Yolanda stories from EDC

BREAKTHROUGH - Elfren S. Cruz (The Philippine Star) - February 19, 2015 - 12:00am

The story of the massive destruction brought by Typhoon Yolanda and the remarkable comeback story of the devastated areas has largely disappeared from the headlines of Philippine media. Our media commentators with their voracious appetites for the latest scandals, fact or contrived, have moved on to the next topic.

The visit of Pope Francis to Leyte, even for a brief period, reminds us that the typhoon which hit our country 15 months ago continues to capture international attention. There is still much to be done.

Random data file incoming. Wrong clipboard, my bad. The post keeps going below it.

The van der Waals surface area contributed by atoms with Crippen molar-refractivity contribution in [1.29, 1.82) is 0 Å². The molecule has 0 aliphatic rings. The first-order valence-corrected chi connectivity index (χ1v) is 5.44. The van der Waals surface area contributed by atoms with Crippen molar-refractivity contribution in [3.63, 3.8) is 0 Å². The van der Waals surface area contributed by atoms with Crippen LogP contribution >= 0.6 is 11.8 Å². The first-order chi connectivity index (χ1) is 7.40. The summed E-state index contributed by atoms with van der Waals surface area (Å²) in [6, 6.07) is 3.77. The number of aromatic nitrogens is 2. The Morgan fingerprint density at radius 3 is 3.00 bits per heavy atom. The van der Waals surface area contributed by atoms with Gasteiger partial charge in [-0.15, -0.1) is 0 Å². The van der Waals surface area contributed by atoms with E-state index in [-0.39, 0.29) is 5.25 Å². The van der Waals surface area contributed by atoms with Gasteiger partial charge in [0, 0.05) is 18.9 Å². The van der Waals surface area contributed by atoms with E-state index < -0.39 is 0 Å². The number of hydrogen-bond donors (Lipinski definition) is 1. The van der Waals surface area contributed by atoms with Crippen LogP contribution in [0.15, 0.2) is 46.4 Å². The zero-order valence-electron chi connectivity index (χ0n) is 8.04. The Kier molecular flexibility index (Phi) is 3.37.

But it is also important we are all aware that the rehabilitation phase in the Yolanda devastated region is considered as a model by several international organizations. The Asian Development Bank has warned that it typically takes four to five years to recover from a catastrophe not even the magnitude of a Typhoon Yolanda. In Japan, after the tsunami which hit the northeastern part of that country in 2011, it took more than three years for major reconstruction to be completed. In the United States, it was only after eight years after hurricane Katrina  that the recovery and reconstruction period was considered finished. In Haiti, four years after a severe typhoon, over 200,000 people are still living in makeshift tents.

Much of the attention on the rehabilitation of Leyte and Samar has been focused on the efforts of government agencies like the Departments of Education, Social Welfare and Public Works. The contributions of local governments have been, at best, mixed in terms of successes.